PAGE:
Legislature(2003 - 2004)
05/13/2003 08:10 AM CRA
* first hearing in first committee of referral
= bill was previously heard/scheduled
= bill was previously heard/scheduled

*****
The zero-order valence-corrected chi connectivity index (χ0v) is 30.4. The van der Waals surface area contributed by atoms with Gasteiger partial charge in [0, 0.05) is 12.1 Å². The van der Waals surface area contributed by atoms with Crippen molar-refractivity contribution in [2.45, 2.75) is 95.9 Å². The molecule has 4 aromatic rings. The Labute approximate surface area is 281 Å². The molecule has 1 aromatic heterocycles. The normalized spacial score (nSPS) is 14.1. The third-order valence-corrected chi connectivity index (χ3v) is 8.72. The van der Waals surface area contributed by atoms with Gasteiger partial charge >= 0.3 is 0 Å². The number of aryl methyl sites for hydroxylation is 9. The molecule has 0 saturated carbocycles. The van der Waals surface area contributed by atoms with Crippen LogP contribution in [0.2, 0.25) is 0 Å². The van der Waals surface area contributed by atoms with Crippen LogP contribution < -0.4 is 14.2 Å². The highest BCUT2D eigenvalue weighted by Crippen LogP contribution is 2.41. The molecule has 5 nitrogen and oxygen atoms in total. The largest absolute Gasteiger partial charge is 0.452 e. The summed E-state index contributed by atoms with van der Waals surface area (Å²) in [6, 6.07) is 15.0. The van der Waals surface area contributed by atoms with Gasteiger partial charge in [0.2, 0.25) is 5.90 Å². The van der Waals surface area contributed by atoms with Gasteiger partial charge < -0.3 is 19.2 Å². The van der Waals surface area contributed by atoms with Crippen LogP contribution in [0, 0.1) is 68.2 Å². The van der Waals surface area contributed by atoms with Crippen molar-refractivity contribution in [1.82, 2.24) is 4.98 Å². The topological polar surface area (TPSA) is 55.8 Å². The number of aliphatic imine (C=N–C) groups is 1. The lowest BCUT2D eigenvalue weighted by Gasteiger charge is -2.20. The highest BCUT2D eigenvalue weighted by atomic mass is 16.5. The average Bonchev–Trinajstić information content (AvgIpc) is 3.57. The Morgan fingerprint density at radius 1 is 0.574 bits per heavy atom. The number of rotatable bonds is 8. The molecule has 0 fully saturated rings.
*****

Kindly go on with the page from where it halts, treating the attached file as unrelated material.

ALASKA STATE LEGISLATURE HOUSE COMMUNITY AND REGIONAL AFFAIRS STANDING COMMITTEE May 13, 2003 8:10 a.m. MEMBERS PRESENT Representative Carl Morgan, Chair Representative Kelly Wolf, Vice Chair Representative Pete Kott Representative Ralph Samuels Representative Sharon Cissna MEMBERS ABSENT Representative Tom Anderson Representative Albert Kookesh COMMITTEE CALENDAR HOUSE BILL NO. 288 "An Act changing the name of the Department of Community and Economic Development." - MOVED CSHB 288(STA) OUT OF COMMITTEE CS FOR SENATE BILL NO. 155(RES) "An Act relating to predator control programs; and providing for an effective date." - HEARD AND HELD PREVIOUS ACTION BILL: HB 288 SHORT TITLE:CHANGING NAME OF DEPT OF COMM & ECON DEV. SPONSOR(S): REPRESENTATIVE(S)KOHRING Jrn-Date Jrn-Page Action 04/28/03 1156 (H) READ THE FIRST TIME - REFERRALS 04/28/03 1156 (H) STA, L&C 05/06/03 (H) STA AT 8:00 AM CAPITOL 102 05/06/03 (H) Moved CSHB 288(STA) Out of Committee -- Recessed to 5:30 PM -- MINUTE(STA) 05/08/03 1475 (H) STA RPT CS(STA) NT 3DP 1DNP 3NR 05/08/03 1475 (H) DP: DAHLSTROM, LYNN, HOLM; 05/08/03 1475 (H) DNP: BERKOWITZ; NR: SEATON, GRUENBERG, 05/08/03 1475 (H) WEYHRAUCH 05/08/03 1475 (H) FN1: ZERO(CED) 05/08/03 1478 (H) CRA REFERRAL ADDED AFTER L&C 05/09/03 (H) L&C AT 3:15 PM CAPITOL 17 05/09/03 (H) Moved CSHB 288(STA) Out of Committee MINUTE(L&C) 05/10/03 1534 (H) L&C RPT CS(STA) NT 3DP 1NR 2AM 05/10/03 1534 (H) DP: GATTO, DAHLSTROM, LYNN; 05/10/03 1534 (H) NR: ROKEBERG; AM: CRAWFORD, GUTTENBERG 05/10/03 1535 (H) FN1: ZERO(CED) 05/13/03 1591 (H) CRA RPT CS(STA) NT 2DP 3NR 05/13/03 1591 (H) DP: WOLF, KOTT; NR: SAMUELS, CISSNA, 05/13/03 1591 (H) MORGAN 05/13/03 1591 (H) FN1: ZERO(CED) 05/13/03 (H) CRA AT 8:00 AM CAPITOL 124 BILL: SB 155 SHORT TITLE:PREDATOR CONTROL/AIRBORNE SHOOTING SPONSOR(S): SENATOR(S) SEEKINS Jrn-Date Jrn-Page Action 03/20/03 0551 (S) READ THE FIRST TIME - REFERRALS 03/20/03 0551 (S) JUD, RES 03/31/03 (S) JUD AT 1:30 PM BELTZ 211 03/31/03 (S) Heard & Held 03/31/03 (S) MINUTE(JUD) 04/04/03 (S) JUD AT 1:30 PM BELTZ 211 04/04/03 (S) Heard & Held 04/04/03 (S) MINUTE(JUD) 04/16/03 (S) JUD AT 1:00 PM BELTZ 211 04/16/03 (S) Moved CSSB 155(JUD) Out of Committee -- Permanent Time Change -- 04/16/03 (S) MINUTE(JUD) 04/17/03 0892 (S) JUD RPT CS 2DP 2DNP 1NR NEW TITLE 04/17/03 0892 (S) DP: SEEKINS, THERRIAULT; 04/17/03 0892 (S) DNP: FRENCH, ELLIS; NR: OGAN 04/17/03 0892 (S) FN1: ZERO(DFG) 04/30/03 (S) RES AT 3:30 PM BUTROVICH 205 04/30/03 (S) Moved CSSB 155(RES) Out of Committee 04/30/03 (S) MINUTE(RES) 05/01/03 1073 (S) RES RPT CS 5DP 1DNP NEW TITLE 05/01/03 1074 (S) DP: WAGONER, DYSON, LINCOLN, STEVENS B, 05/01/03 1074 (S) SEEKINS; DNP: ELTON 05/01/03 1074 (S) FN1: ZERO(DFG) 05/02/03 1105 (S) RULES TO CALENDAR 5/2/2003 05/02/03 1105 (S) READ THE SECOND TIME 05/02/03 1105 (S) RES CS ADOPTED UNAN CONSENT 05/02/03 1106 (S) ADVANCED TO THIRD READING 5/3 CALENDAR 05/02/03 1106 (S) COSPONSOR(S): LINCOLN, OGAN, COWDERY, 05/02/03 1106 (S) GREEN, DYSON, WAGONER, STEVENS B, 05/02/03 1106 (S) THERRIAULT 05/03/03 1133 (S) READ THE THIRD TIME CSSB 155(RES) 05/03/03 1133 (S) COSPONSOR(S): HOFFMAN, WILKEN, TAYLOR 05/03/03 1133 (S) PASSED Y14 N1 E5 05/03/03 1133 (S) EFFECTIVE DATE(S) SAME AS PASSAGE 05/03/03 1133 (S) ELTON NOTICE OF RECONSIDERATION 05/04/03 1147 (S) RECONSIDERATION NOT TAKEN UP 05/04/03 1148 (S) TRANSMITTED TO (H) 05/04/03 1148 (S) VERSION: CSSB 155(RES) 05/05/03 1306 (H) READ THE FIRST TIME - REFERRALS 05/05/03 1306 (H) RES, CRA 05/08/03 1481 (H) CROSS SPONSOR(S): MORGAN 05/09/03 (H) RES AT 8:00 AM CAPITOL 124 05/09/03 (H) Moved Out of Committee -- Recessed to 1:00 pm -- MINUTE(RES) 05/10/03 1537 (H) RES RPT 6DP 3AM 05/10/03 1537 (H) DP: MASEK, GATTO, MORGAN, WOLF, LYNN, 05/10/03 1537 (H) FATE; AM: GUTTENBERG, CISSNA, HEINZE 05/10/03 1538 (H) FN1: ZERO(DFG) 05/13/03 1619 (H) CROSS SPONSOR(S): WOLF 05/13/03 (H) CRA AT 8:00 AM CAPITOL 124 WITNESS REGISTER REPRESENTATIVE VIC KOHRING Alaska State Legislature Juneau, Alaska POSITION STATEMENT: Spoke as the sponsor of HB 288. EDGAR BLATCHFORD, Commissioner Department of Community & Economic Development Juneau, Alaska POSITION STATEMENT: Testified on HB 288. SENATOR RALPH SEEKINS Alaska State Legislature Juneau, Alaska POSITION STATEMENT: Spoke as the sponsor of SB 155. GREG ROCZICKA Bethel, Alaska POSITION STATEMENT: Testified as a former member of the BOG. JOEL BENNETT Defenders of Wildlife Juneau, Alaska POSITION STATEMENT: Testified that [CSSB 155(RES)] is a large scale overturn of the public votes. MATT ROBUS, Acting Director, Division of Wildlife Conservation, Alaska Department of Fish & Game Anchorage, Alaska POSITION STATEMENT: Testified in opposition to CSSB 155(RES). RON SOMERVILLE, Appointee to the Board of Game Juneau, Alaska POSITION STATEMENT: During hearing on SB 155, testified that BOG has no intention of initiating a large aerial hunting program by the public. CLIFF JUDKINS, Appointee to the Board of Game Wasilla, Alaska POSITION STATEMENT: Testified in support of moving the [CSSB 155(RES)] forward. PAUL JOSTLIN, Wildlife Biologist Alaska Wildlife Alliance Anchorage, Alaska POSITION STATEMENT: Expressed his hope that the committee wouldn't pass CSSB 155(RES) from committee. ACTION NARRATIVE TAPE 03-18, SIDE A Number 0001 CHAIR CARL MORGAN called the House Community and Regional Affairs Standing Committee meeting to order at 8:10 a.m. Representatives Morgan, Wolf, Samuels, and Cissna were present at the call to order. Representative Kott arrived as the meeting was in progress. HB 288-CHANGING NAME OF DEPT OF COMM & ECON DEV. CHAIR MORGAN announced that the first order of business would be HOUSE BILL NO. 288, "An Act changing the name of the Department of Community and Economic Development." [Before the committee is CSHB 288(STA).] CHAIR MORGAN announced his intent to move HB 288 from committee today. Number 0116 REPRESENTATIVE VIC KOHRING, Alaska State Legislature, spoke as the sponsor of HB 288. Representative Kohring explained that CSHB 288(STA) simply changes the name of the Department of Community & Economic Development (DCED) to the Department of Commerce & Economic Development. He said that there seems to be some confusion with regard to the mission of DCED, and therefore the name change would clarify that the department's focus is to promote commerce and emphasize economic development in the state. Representative Kohring reminded committee members that Governor Murkowski's address in the fall discussed economic development and indicated his desire to make this name change. Representative Kohring emphasized that the name change wouldn't erode the integrity of the department, but would simply make it's role clear and eliminate confusion. Furthermore, the name change would promote the fact that Alaska is open for business. REPRESENTATIVE KOHRING acknowledged that previous committees have had concern with regard to the impact this name change would have on rural programs. He indicated that this concern stems from the 1999 merger of the Department of Commerce & Economic Development with the Department of Community & Regional Affairs to form the present Department of Community & Economic Development. At that time there was concern with regard to whether the integrity of the Department of Community & Regional Affairs would be maintained once the merger occurred. Four years later, the answer is yes and the [community and regional] programs have remained in tact. As a result of the 1999 merger, the Division of Community Advocacy was created. Therefore, Representative Kohring said he didn't believe this name change would impact rural programs. In fact, the emphasis on commerce is good for rural and urban Alaska. Number 0505 REPRESENTATIVE WOLF asked if the Department of Commerce & Economic Development was the original name. REPRESENTATIVE KOHRING replied yes. Number 0556 EDGAR BLATCHFORD, Commissioner, Department of Community & Economic Development, echoed the reasoning of Representative Kohring. Over the years, there has been considerable confusion with regard to the mission of the department. Commissioner Blatchford opined that there is further confusion because some people still refer to the department as the Department of Commerce. The desire is to send a clear message that Alaska is open for business. He related his belief that communities recognize the importance of economic development. Furthermore, the [name change] wouldn't dilute the mission of the department. He informed the committee that the Division of Community and Business Development was reorganized and the name changed to the Division of Community Advocacy in order to reflect the constitutional intent for the department to be an advocate for municipalities. Commissioner Blatchford said that there needs to be a common calling card for all who want to do business with Alaska. Number 0794 REPRESENTATIVE CISSNA recalled the department's name change to the Department of Community & Economic Development and the concern that the department had been a rural department in which people were comfortable. Representative Cissna agreed that changing "Community" to "Commerce" would look better and although such a change would make it a little less confusing for some, it could be confusing for others. She asked if the aforementioned has been addressed. COMMISSIONER BLATCHFORD said that "we" recognized that the name change was coming. In order to strengthen the commitment to rural Alaska the Division of Community and Business Development's name was changed to the Division of Community Advocacy. This division housed most of the activities of the former Department of Community & Regional Affairs. He noted that no cost was attached to the division name change. CHAIR MORGAN, upon determining no one else wished to testify, closed public testimony. Number 1122 REPRESENTATIVE WOLF moved to report CSHB 288(STA) out of committee with individual recommendations and the accompanying zero fiscal note. There being no objection, CSHB 288(STA) was reported from the House Community and Regional Affairs Standing Committee. The committee took an at-ease from 8:26 a.m. to 8:28 a.m. SB 155-PREDATOR CONTROL/AIRBORNE SHOOTING [Not on tape, but reconstructed from the committee secretary's log notes, was the following two minutes worth of testimony.] CHAIR MORGAN announced that the next order of business would be CS FOR SENATE BILL NO. 155(RES), "An Act relating to predator control programs; and providing for an effective date." Number 1208 SENATOR RALPH SEEKINS, Alaska State Legislature, spoke as the sponsor of SB 155. He explained that SB 155 provides tools for the management of game populations. Under AS 16.05.783, the Board of Game (BOG) can authorize a predator control program from the air if the commissioner of the Alaska Department of Fish & Game (ADF&G) has a written report regarding the need for prey populations to be under intensive management. [Recording resumes.] SENATOR SEEKINS related that an intensive management area means that the area is identified as important for human consumption. [Once an intensive management area is identified] the commissioner would have to return to BOG and certify the information that his paid and degreed scientists have already presented to the BOG, the same information that led the board to reach the conclusion that there is a problem with predation that a reduction in predators would solve. This legislation specifies that it's BOG's responsibility to listen to the scientists from ADF&G and have the commissioner, through his scientific experts, say that there is a problem that necessitates review of the prey population objective, the harvest objective, the predator objective, and the predator population objective. Therefore, the greatest number of scientific facts could be brought into play. "There's a collapse in the prey population ... part of that is a function of predation and that a reduction in predation would help solve problem. What we're doing is we're frontloading in [SB] 155, the input from the department - the paid professional scientists of the department - that this is a problem and that this is a way to solve it." This legislation specifies that BOG makes this decision and has the prerogative to determine the methods and means such as how many [predators] should be taken, who can participate, and under what conditions these individuals can participate. The board already has this ability in other parts of the statute. This legislation specifically combines them [under this statute] to specify that the board has this authority with predator control programs. The legislation does eliminate the commissioner's ability to pocket veto the board's decision. SENATOR SEEKINS turned to McGrath and Unit 13, an intensive management area, as an example. Unit 13 has been a productive area in the past and has had as many as 27,000 moose in the reproductive base; however, that is down to 8,000. The commissioner chose never to write the letter authorizing the [predator control] program and thus pocket vetoed the program. Therefore, [this legislation] specifies that the decision is left to the BOG, based on the best science available. The input from the department comes upfront. Currently, BOG's findings have to [be drawn] from input from ADF&G that predation is a problem and the reduction in predation is an answer. This legislation creates the proper order to make a decision so that the board can proceed a-politically with a predator reduction program based on science rather than politics. All options to carry out a predator reduction program are available -- whatever is the most humane, efficient, and effective manner in which to reduce the predators. Senator Seekins said, "What it [SB 155] does is says that protein on the family table in Alaska is important. Important enough that sometimes we have to carry out unpleasant things in terms of predator control." SENATOR SEEKINS said that [the proposal in SB 155] is how every other ADF&G statutes is carried out. In fact, in 1995 the Alaska Supreme Court, on a matter involving fish, specified that the ADF&G commissioner doesn't have the authority to effectively veto a decision of the Board of Fish. This legislation simply allows the BOG to have the same prerogative. Only with regard to predator control has the department had veto ability. Senator Seekins mentioned that Governor Murkowski is his friend and he supports him; however, Senator Seekins said that he can't trust that the next governor will have the same discretion as Governor Murkowski. Therefore, Senator Seekins related his desire to have these decisions made on the best, current, and most sound science and SB 155 provides that pathway. Number 1775 REPRESENTATIVE CISSNA pointed out that the title specified on the fiscal note, which refers to same day airborne hunting, is different from that specified on CSSB 155(RES). SENATE SEEKINS explained that the title had been changed because he wanted to be clear that the legislation wasn't about same day airborne hunting but rather about predator control. Senator Seekins emphasized that as a general rule he doesn't advocate same day airborne hunting or airborne shooting. The fiscal note can be changed to reflect the correct title. The legislation is meant to address predator [control] programs not hunting, he stressed. REPRESENTATIVE CISSNA directed attention to Section 1(a) which inserts language referring to airborne shooting and same day airborne shooting as part of a management plan. SENATOR SEEKINS highlighted that the language refers to shooting not hunting. REPRESENTATIVE CISSNA related that her constituency was strongly in opposition to same day airborne. SENATOR SEEKINS remarked that he appreciated that those in Anchorage don't want to narrow the urban-rural split. However, this is an urban-rural issue that can't be avoided. He said, "If the folks in your area of Anchorage feel strongly about not being able to put moose and caribou on the table of the people in the rural regions, that's their prerogative; I don't feel that way." In fact, when one reviews Unit 13 [one sees] that it could be one of the most productive areas for moose hunting in the state, if the predators were properly controlled. Furthermore, if folks in Anchorage and Fairbanks are given the opportunity to harvest reasonably close to home, those folks aren't going to venture to remote areas of Alaska. Therefore, he characterized SB 155 as an opportunity to narrow the urban- rural gap. He expressed his desire for those in urban areas to be able to hunt reasonably close to home so that they don't intrude in the rural areas of the state. "And quite frankly, I believe that if the people in your district were to find that out and understand that and not listen to the media campaigns by outside, highly influential anti-hunting groups and understood that this was the most effective, efficient, and humane way to be able to solve that problem, I think that they probably would vote for that," he said. Senator Seekins stated that he was willing to use effective predator control in order to be able to put protein on the table of those in rural Alaska. Number 2019 REPRESENTATIVE WOLF noted his appreciation for Senator Seekins introducing this legislation. Representative Wolf agreed that a lot of outside [interests] influence Alaska's resource management policies. He said that his biggest concern is turning this into an emotional issue from which large, well- funded organizations would make millions. Representative Wolf related his wholehearted support of this and his belief that the ADF&G commissioner shouldn't have veto authority over BOG. Number 2114 SENATOR SEEKINS informed the committee that for about one week a year he is a hunter. Senator Seekins also informed the committee that he is a pilot and he likes to fly low enough to view wildlife. Senator Seekins related his philosophy as follows: I think that God created us as man, his most marvelous creation, and when he did that he gave us a stewardship responsibility. That stewardship says we must have wise use of our resources ... and stewardship, to me, implies management. We have to prioritize some of the things that we do. And one of the highest priorities for me, in terms of management, is not to eradicate but to bring within a balance. SENATOR SEEKINS told the committee that his research has shown that less than 2 percent of the harvestable surplus of moose, caribou, and Dahl sheep production in Alaska goes to humans. In areas such as Unit 13, the harvestable surplus is much less than 2 percent because of the fall of moose calf survival rates which he indicated is due to predation. A moose calf in Unit 13 has about an 80 percent chance of being killed by a predator before it's four-weeks-old. Senator Seekins drew attention to charts in the committee packet referring to the moose calf survival rates, the bear population, and the moose population trend. This data is from ADF&G and it points to predation as the problem, he said. If one-third of the high productivity of the moose population was allocated to humans, the number of moose harvested in the state would almost quadruple. He said that it's a matter of allocation and without intervention the moose population will collapse and in that case he questioned where the stewardship and management responsibility would be. Number 2353 REPRESENTATIVE CISSNA informed the committee that she attended the [House] Resources Standing Committee meeting on this legislation. She said she has heard two sides of this issue. Many of the biologists aren't certain why [some of the populations are decreasing]. She recalled that one of the issues was with the target population and the need to realize that these are wild populations where there are swings in population. Representative Cissna related her hope that Senator Seekins realized that there is more than one side to this issue and that just because some people look at this issue differently, those people aren't necessarily wrong. SENATOR SEEKINS said he understood that and is sympathetic to those biologists who lean more toward predator preservation than production. However, sometimes it's necessary to have some [hunting] areas close to home that can be [harvested] and thus that means sometimes "we" have to be managers. With regard to the argument that a balance will come, Senator Seekins predicted that the balance would result in nothing. Senator Seekins remarked that in the last administration the creation of study groups and stakeholder groups delayed the issue indefinitely. He pointed to the population charts in the committee packet and specified that the result was poor. Although Senator Seekins acknowledged that there are seasonal aspects to populations, he emphasized that predators continue [to be present]. "What we've done is manage humans not predators," he said. He suggested that having [hunting] areas close to home can solve some of the regional pressures throughout the state. Number 2583 GREG ROCZICKA began by informing the committee that he served on the BOG under the prior administration. He also informed the committee that the committee packet should include a copy of his comments on this issue. Mr. Roczicka recalled concern that the intensive game management objectives were set too high. However, he assured those concerned that those objectives were carefully considered by the board. He explained that the board at the time wasn't pursuing the historical high [population] levels rather the habitat capability and the criteria for a long-term sustained yield was taken into consideration. For instance, in Unit 13 the historical high was 28,000 moose, but the board's range was 18,000-22,000. Therefore, anyone who says those population objectives are unrealistic hasn't done their homework. With regard to those who criticize good science, those people almost always have an emotional or monetary connection to the issue. He requested that the committee review this issue in an objective manner. MR. ROCZICKA turned to the comments that the people of Alaska have spoken on this matter during the 1996 and 2000 ballot initiatives and referendums. He recalled that in 2000 the vote was 52.5 percent, which he didn't view as a wide margin. Furthermore, in 1996 the initiative language was couched in the negative which he indicated lead to confused voters. Mr. Roczicka announced that he is strongly in favor of this legislation because the state needs it. He noted that he was saddened with the lack of administrative will to allow effective and humane methods to be used. Mr. Roczicka asked the committee members to use this opportunity to educate their constituents. He mentioned that the Alaska Tourism Marketing Group should be behind this legislation and educate the public who he believes isn't receiving the entire picture. Number 2971 JOEL BENNETT, Defenders of Wildlife, informed the committee that he, too, is a former member of the BOG. With regard to Senator Seekins' earlier statement that the two ballot propositions were largely the effort of outdoor groups, Mr. Bennett said that isn't accurate. The ballot propositions were sponsored by an in-state organization called Alaskans for Wildlife, which was composed of former members of BOG, former officials of ADF&G, and others. TAPE 03-18, SIDE B MR. BENNETT went on to say that the ballot propositions clearly illustrate that Alaskans support predator control. Predator control was clearly authorized in the 1996 ballot proposition. However, the public doesn't support predator control programs that aren't strictly monitored or enforced or programs that involve the general public, which he believes to be true today as well. This legislation, CSSB 155(RES), authorizes the involvement of the public, which he believes to be a serious defect. He related his belief that public involvement is bad public policy and won't be supported by the general public in Alaska because the general public isn't as accountable to the program as department employees would be. Furthermore, the general public is inefficient and efficiency has been highlighted as important to this concept. Moreover, land and shoot and airborne methods are inhumane because of the significant amounts of wounding and inability to retrieve animals that are wounded. Those animals that can't be retrieved hurt the department's research capabilities. MR. BENNETT related that the other major problem Defenders of Wildlife have with this legislation is the removal of the commissioner from a key role in the decision-making process. Most people understand that predator control programs are highly controversial and volatile in Alaska. Mr. Bennett said that the commissioner is and should be properly involved in the final implementation decision of a predator control program that impacts the welfare of so many Alaskans. The commissioner should also be involved because [of the commissioner's knowledge with regard] to how a predator control program would impact other programs, personnel matters, and fiscal matters. MR. BENNETT concluded by relating that the Defenders of Wildlife believes that this legislation is a large scale overturn of the public votes. Furthermore, the Defenders of Wildlife believes that the public won't support this. This legislation goes too far and is too loose, he said. Number 2783 MATT ROBUS, Acting Director, Division of Wildlife Conservation, Alaska Department of Fish & Game, informed the committee that SB 155 and HB 208 were originally intended to make technical changes to allow the McGrath predator program that was recommended by the BOG at the March 2003 meeting to proceed. Originally, the bills would have made a small change to the existing statute that would've broadened the reasons that the commissioner could've used to make his/her findings to approve a program by the board. However, as SB 155 has moved through the committee process, it has experienced a number of changes. The department worked with Senator Seekins on a number of language changes, which the department appreciated. However, the current version, CSSB 155(RES), that removes the statutory role of the commissioner from the process of finalizing a BOG created predator control program isn't supported by the administration. The department has provided the committee with language that the department would like to see incorporated in Section 1 of the legislation. MR. ROBUS explained that Section 1 of CSSB 155(RES) makes changes to the process used to implement a predator control program using airborne or same day airborne methods. Currently, statute specifies a three-criteria process that the commissioner must go through in order to determine that aerial methods are appropriate to implement a board-sponsored predator control program. The original SB 155 and HB 208 retained the aforementioned process. The current statutory language originated in legislation sponsored by Senator Pete Kelly in 1999. The current version, CSSB 155(RES), transfers the finding process from the commissioner to the board and retains two of the three criteria that the commissioner currently has to use in a finding. Mr. Robus explained that when the board puts forward a predator control program involving aerial methods under CSSB 155(RES), after the board hears technical information from the department it would have to find that an ungulate population that has been identified under the intensive management law is either declining or is depressed below the established population objective. Secondly, the board would have to determine that a reduction in predator populations would probably reverse that problem and allow the ungulate herd to improve. However, CSSB 155(RES) would not require that the finding include the finding that aerial methods are necessary in order to accomplish a reduction in predation, which is required under current statute. MR. ROBUS specified that the main debate probably lays with the commissioner being able to receive BOG's request for a finding and sit on it indefinitely, the pocket veto. He agreed that under current statute there is no limit to the amount of time the commissioner can sit on a request by the board. Mr. Robus said that the department believes the amendment it has suggested would address concerns with regard to the pocket veto while at the same time retain the role of the commissioner in working with the BOG in moving forward with well-justified, sustainable predator control programs involving airborne methods where deemed necessary. In conclusion, Mr. Robus highlighted that the administration isn't opposed to predator control programs. The focus of the comments and the department's position are regarding the change to the current statutory process. He explained that the department believes the amendment would retain the commissioner's role in deciding to proceed with predator control programs while eliminating the ability of the commissioner to not do anything forever. The amendment basically provides the commissioner seven days within which to justify a negative finding otherwise the program would proceed. CHAIR MORGAN pointed out that the department's fiscal note referred to the incorrect title and thus he requested a fiscal note referring to the correct title. MR. ROBUS agreed to do so. Number 2392 RON SOMERVILLE, Appointee to the Board of Game, indicated that he was testifying on behalf of the BOG. Mr. Somerville highlighted that the board had requested a minor change that would allow the board to use other than just prey populations as the total objective in which the standard would be set to initiate a predator control program. For example, if the board can't consider harvest objectives, there could be a very nonproductive population consisting of largely males or young animals which wouldn't meet the harvest objective, although it would meet the prey population objective. He pointed out that BOG has no intention of initiating a large aerial hunting program by the public. He informed the committee that 60 percent of Alaska is federal land and initiating a predator control program on federal land is unimaginable. Additionally, Mr. Somerville estimated that on 20-30 percent of state lands it isn't possible to initiate a predator control program without using poisons. Therefore, less than 3 percent of the total state would be where the board, due to statute, could consider implementing an intensive management program that might include a predator control program. The board and previous board have recognized that predator control doesn't just involve shooting wolves. The board recognizes that bears can be the largest predator in a particular area, he related. Although there are scientific differences of opinion with regard to the best course, three separate boards have declared McGrath a biological emergency and by all indications a social emergency as well. Mr. Somerville pointed out that the National Academy of Science has done an extensive review of the predator control program issue and concluded that there are instances in which a variety of predators can keep a prey population at extremely low levels for an extended period of time. Therefore, the aforementioned can exacerbate the occurrence of [natural] population fluctuations. Mr. Somerville related his belief that the board is being proactive with management and saying that it needs some of the previously mentioned tools to perform the job it's assigned by the legislature. In conclusion, Mr. Somerville highlighted that everyone on the board believes the wolf to be an important resource in Alaska. Number 2147 CLIFF JUDKINS, Appointee to the Board of Game, informed the committee that he is a 40-year resident of the state who is usually a consumptive of wildlife. He also informed the committee that for more than 15 years he has served on local fish and game advisory committees. He mentioned that he has a degree in wildlife biology. Mr. Judkins said that SB 155 is a move in the correct direction. The legislation requires that predator control factions of wildlife management be based on science rather than on emotions and political pressures applied by anti-hunter groups. Echoing earlier sentiment, he said he knew of no one on the BOG who wanted to kill all predators. However, the board wants to be able to reduce the number of predators in areas where moose, in particular, have been reduced to such low levels that the moose can't reproduce fast enough to feed the predators and grow the herd. Where there are healthy predator populations, there can be healthy prey populations. However, a bad winter or two that decreases the moose population may leave the predator population high, which would mean that the moose can't recover. He concluded by saying that he hoped the committee moved the legislation forward. Number 1932 PAUL JOSTLIN, Wildlife Biologist, Alaska Wildlife Alliance, highlighted that predator control is a highly controversial issue. He informed the committee that the National Academy of Science has put forward three principles that are important when dealing with highly controversial programs. First, one must ensure that the science being used is sound and is carried out in-depth before advancing [a program]. Second, the [program] must be cost-effective. Third, broad public support should be gained. MR. JOSTLIN said that SB 155 would bring back same day airborne hunting of wolves. However, twice Alaskans have voted on this matter and clearly stated that they don't like same day airborne hunting of wolves as a [predator control] method. He recalled that Senator Seekins has said that the legislation isn't really about same day airborne hunting of wolves because it's carried out by ADF&G. Mr. Jostlin explained that the general public would be permitted, which amounts to the public being involved [in same day airborne shooting.] If the killing of wolves in Alaska is reviewed as a whole, one would see that the killing of wolves in Alaska has steadily increased. The suggestions that [same day airborne shooting] is necessary seems to fly in the face of the truth that more wolves than ever have been killed. He attributed the huge increase in the killing of wolves to efficiencies that have occurred. Furthermore, Alaska has experienced a 50 percent increase in population. There has also been the introduction of more snow machines. Number 1633 MR. JOSTLIN turned to the McGrath area and posed a situation in which the initial sense of science, the perception that there is a substantial decline in the moose population, was used to support predator control in the form of same day airborne hunting of wolves. However, ADF&G has only carried out two in- depth counts of moose in the McGrath area in 1996 and 2001. The department found that the moose population hadn't declined but rather may have slightly increased. Although there should be another moose count, at present there is an increase in the birth rate and weight of the moose calves. He noted that although there have been mild winters [in recent years], there was a 100,000 acre fire a year ago. The fire has surely brought in more "brows" (ph) and gets to the root cause of what manipulates prey populations. Still, the wolf is blamed. "It's simply running high on attitude and not enough on science," he charged. Therefore, he asked the committee to recognize that true, sound science is necessary before pushing ahead with these programs. He related his belief that predator control shouldn't be done when the science shows flat to increasing prey populations [as is the case in McGrath]. Number 1485 MR. JOSTLIN turned to the issue dealing with the commissioner. He emphasized the importance of ensuring that decisions aren't just driven by the BOG. Mr. Jostlin opined that the current BOG is one of the most extreme BOG because every member has a history of having been a trapper at some point, which may represent a very narrow viewpoint. However, the commissioner has to answer to the governor who has to answer to Alaskans. Mr. Jostlin concluded with the following example. In 1976 the BOG had decided that the Western Arctic Caribou herd was crashing due to the wolf. There were about 75,000 caribou in that herd in 1976. It turned out that in this situation the problem was over-harvesting. The wolf control program was brought to a halt by court action and the caribou population has increased to close to 500,000 in spite of the existence of the wolves. Mr. Jostlin reiterated that often the wolf is said to be the answer when its not and in fact, many scientists have gone before the BOG and the McGrath Adaptive Committee and said the wolf isn't the answer. He expressed his hope that the committee wouldn't pass CSSB 155(RES) from committee. [SB 155 was held over.] ADJOURNMENT There being no further business before the committee, the House Community and Regional Affairs Standing Committee meeting was recessed to Thursday, May 15, 2003, at 8:00 a.m.